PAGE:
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Carnival - full-year guidance upgraded, cost pressures remain

Carnival's second-quarter revenues more than doubled to $4.9bn, an all time high.

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Carnival's second-quarter revenues more than doubled to $4.9bn, an all time high. The main driver was ticket sales, but onboard and other revenues also grew strongly.

Underlying cash profits (EBITDA) of $681m was at the higher end of previous guidance, but at the bottom line, Carnival remained in loss-making territory. One contributor to the losses was the increase in interest expenses from $358m to $522m.

Underlying free cash flow was $625m compared to an outflow of $487m. Net debt was $29.2bn, a reduction of $1.3bn since the year-end.

Looking ahead to the full-year underlying EBITDA guidance now stands at between $4.10bn to $4.25bn, a midpoint increase of $175m. The company noted a continued acceleration of demand. But Carnival also guided higher on cruise costs due to factors including a slower expected ramp down in inflationary pressures than previously estimated.

The shares were down 6.4% following the announcement

View the latest Carnival share price and how to deal

Our view

Carnival is doing everything it can to bounce back from the nightmare that was the pandemic. The move towards larger, newer, and more efficient ships should give margins a push in the right direction as passenger numbers continue to recover. That's just as well given that cost pressures are taking longer than thought to subside.

Record bookings have given management the confidence to promise full ships in the key summer season and positive underlying free cash flows for the full year.

Things are looking good for 2023 and in 2024 analysts expect the strong momentum to continue, with operating profits predicted to rise 77% to over $3bn, off revenue growth of just 10%. That level of expectation presents some risks.

On the revenue side, a prolonged cost-of-living crisis and any potential uptick in unemployment could jeopardise consumers' appetite for travel. Similarly, prolonged high fuel prices could see Carnival's gas guzzlers cause a further blow to profitability. And whilst reservations are surging ahead, consumers will likely feel the pinch if high inflation persists, and recessionary fears become reality.

The industry's also a big contributor to carbon emissions and other pollutants. Carnival's looking to innovation to mitigate this through both the increased usage of biofuel blends, and a series of technology upgrades which are designed to reduce both fuel usage and greenhouse gas emissions - while also contributing to cost savings.

But our biggest concern is the balance sheet which is still feeling the after-effects of the COVID-19 pandemic. At the last check, Carnival's net debt stood at $29.2bn. That's 65% higher than Carnival's total market value, meaning that for now, it's very much debt holders who influence Carnival's course. Although Carnival is hopeful of generating underlying free cash flow this year, it could be a long while before that balance is redressed in shareholders' favour.

Despite the recent strong performance, the equity valuation remains a long way below the long-term average. Carnival is well-placed to have a good year, but it needs to have a few in a row to make a dent in its debt pile. And with consumers under pressure from all angles, that could still be a big ask. Net debt is sitting at about 7x the mid-point of this year's underlying EBITDA guidance. That's very high. Until it returns towards a low single-digit figure, the risk of default on debt repayments remains higher than we would ideally like.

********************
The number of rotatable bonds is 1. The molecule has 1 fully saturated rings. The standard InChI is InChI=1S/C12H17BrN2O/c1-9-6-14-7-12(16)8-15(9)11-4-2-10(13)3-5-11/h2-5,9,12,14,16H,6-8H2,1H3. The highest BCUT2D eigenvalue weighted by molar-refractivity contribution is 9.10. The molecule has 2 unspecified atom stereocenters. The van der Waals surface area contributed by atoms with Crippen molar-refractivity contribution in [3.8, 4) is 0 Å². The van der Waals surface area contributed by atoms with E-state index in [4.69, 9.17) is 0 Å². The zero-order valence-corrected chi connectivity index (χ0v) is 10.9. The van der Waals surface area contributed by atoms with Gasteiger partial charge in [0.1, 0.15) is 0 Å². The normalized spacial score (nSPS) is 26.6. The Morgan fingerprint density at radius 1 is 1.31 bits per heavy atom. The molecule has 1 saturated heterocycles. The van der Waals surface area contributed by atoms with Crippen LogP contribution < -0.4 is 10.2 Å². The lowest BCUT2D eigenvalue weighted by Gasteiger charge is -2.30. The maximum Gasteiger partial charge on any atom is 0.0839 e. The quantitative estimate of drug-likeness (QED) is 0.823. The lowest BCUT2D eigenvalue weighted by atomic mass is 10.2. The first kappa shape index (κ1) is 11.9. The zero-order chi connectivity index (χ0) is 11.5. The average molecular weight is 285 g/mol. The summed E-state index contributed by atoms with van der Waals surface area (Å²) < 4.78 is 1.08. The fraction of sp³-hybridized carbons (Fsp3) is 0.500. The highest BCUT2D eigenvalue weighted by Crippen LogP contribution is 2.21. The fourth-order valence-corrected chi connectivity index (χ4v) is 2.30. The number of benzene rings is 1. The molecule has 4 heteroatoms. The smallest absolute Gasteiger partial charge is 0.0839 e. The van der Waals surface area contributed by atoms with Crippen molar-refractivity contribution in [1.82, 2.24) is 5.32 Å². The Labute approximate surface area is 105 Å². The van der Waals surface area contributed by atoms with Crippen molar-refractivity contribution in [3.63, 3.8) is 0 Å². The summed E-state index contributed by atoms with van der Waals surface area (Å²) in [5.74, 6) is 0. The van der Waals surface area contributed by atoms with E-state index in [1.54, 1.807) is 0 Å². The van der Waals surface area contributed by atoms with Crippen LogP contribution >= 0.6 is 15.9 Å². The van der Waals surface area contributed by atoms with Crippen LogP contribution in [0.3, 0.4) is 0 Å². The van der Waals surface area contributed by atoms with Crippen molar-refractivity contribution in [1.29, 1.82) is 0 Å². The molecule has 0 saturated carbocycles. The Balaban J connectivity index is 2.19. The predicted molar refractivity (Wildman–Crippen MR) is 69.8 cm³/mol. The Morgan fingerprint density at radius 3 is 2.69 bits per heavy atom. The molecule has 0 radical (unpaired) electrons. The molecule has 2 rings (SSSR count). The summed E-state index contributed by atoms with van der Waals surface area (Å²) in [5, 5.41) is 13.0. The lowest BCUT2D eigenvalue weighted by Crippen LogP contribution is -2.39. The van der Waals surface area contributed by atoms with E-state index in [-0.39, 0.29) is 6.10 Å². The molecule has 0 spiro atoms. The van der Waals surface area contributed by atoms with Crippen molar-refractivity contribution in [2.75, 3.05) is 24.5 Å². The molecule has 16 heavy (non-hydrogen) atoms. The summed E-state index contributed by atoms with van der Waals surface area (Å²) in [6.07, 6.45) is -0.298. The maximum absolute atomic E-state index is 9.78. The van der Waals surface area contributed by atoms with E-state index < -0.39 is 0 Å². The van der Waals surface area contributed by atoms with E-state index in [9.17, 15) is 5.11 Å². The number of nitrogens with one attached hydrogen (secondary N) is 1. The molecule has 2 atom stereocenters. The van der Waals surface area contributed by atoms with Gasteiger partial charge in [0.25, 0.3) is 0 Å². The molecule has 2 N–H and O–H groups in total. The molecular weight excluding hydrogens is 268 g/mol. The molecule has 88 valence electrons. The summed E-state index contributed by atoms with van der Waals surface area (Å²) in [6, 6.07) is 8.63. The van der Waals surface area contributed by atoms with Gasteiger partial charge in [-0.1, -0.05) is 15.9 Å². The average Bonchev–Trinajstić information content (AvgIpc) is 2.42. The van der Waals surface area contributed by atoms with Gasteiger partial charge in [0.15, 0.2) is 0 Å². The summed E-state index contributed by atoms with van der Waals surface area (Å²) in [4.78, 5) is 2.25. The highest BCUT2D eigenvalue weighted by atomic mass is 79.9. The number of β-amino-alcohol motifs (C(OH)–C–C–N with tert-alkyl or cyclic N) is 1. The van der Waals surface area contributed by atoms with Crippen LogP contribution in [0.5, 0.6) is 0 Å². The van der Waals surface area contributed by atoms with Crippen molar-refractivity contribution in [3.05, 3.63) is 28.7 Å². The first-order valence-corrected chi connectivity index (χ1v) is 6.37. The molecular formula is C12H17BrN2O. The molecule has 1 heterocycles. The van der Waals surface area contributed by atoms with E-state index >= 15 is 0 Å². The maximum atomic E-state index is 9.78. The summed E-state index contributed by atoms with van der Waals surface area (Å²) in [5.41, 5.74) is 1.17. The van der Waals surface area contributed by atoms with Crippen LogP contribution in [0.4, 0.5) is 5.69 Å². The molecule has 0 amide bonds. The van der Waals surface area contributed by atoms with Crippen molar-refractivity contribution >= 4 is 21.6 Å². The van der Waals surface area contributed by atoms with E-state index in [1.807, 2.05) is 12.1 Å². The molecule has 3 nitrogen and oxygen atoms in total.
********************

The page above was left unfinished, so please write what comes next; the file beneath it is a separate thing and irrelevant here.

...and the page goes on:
Carnival key facts

All ratios are sourced from Refinitiv. Please remember yields are variable and not a reliable indicator of future income. Keep in mind key figures shouldn't be looked at on their own - it's important to understand the big picture.

This article is original Hargreaves Lansdown content, published by Hargreaves Lansdown. It was correct as at the date of publication, and our views may have changed since then. Unless otherwise stated estimates, including prospective yields, are a consensus of analyst forecasts provided by Refinitiv. These estimates are not a reliable indicator of future performance. Yields are variable and not guaranteed. Investments rise and fall in value so investors could make a loss.

This article is not advice or a recommendation to buy, sell or hold any investment. No view is given on the present or future value or price of any investment, and investors should form their own view on any proposed investment. This article has not been prepared in accordance with legal requirements designed to promote the independence of investment research and is considered a marketing communication. Non-independent research is not subject to FCA rules prohibiting dealing ahead of research, however HL has put controls in place (including dealing restrictions, physical and information barriers) to manage potential conflicts of interest presented by such dealing. Please see our full non-independent research disclosure for more information.

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Written by
Derren Nathan
Derren Nathan
Head of Equity Research

Derren leads our Equity Research team with more than 15 years of experience in his field. Thriving in a passionate environment, Derren finds motivation in intellectual challenges and exploring diverse ideas within his writing.

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Article history
Published: 26th June 2023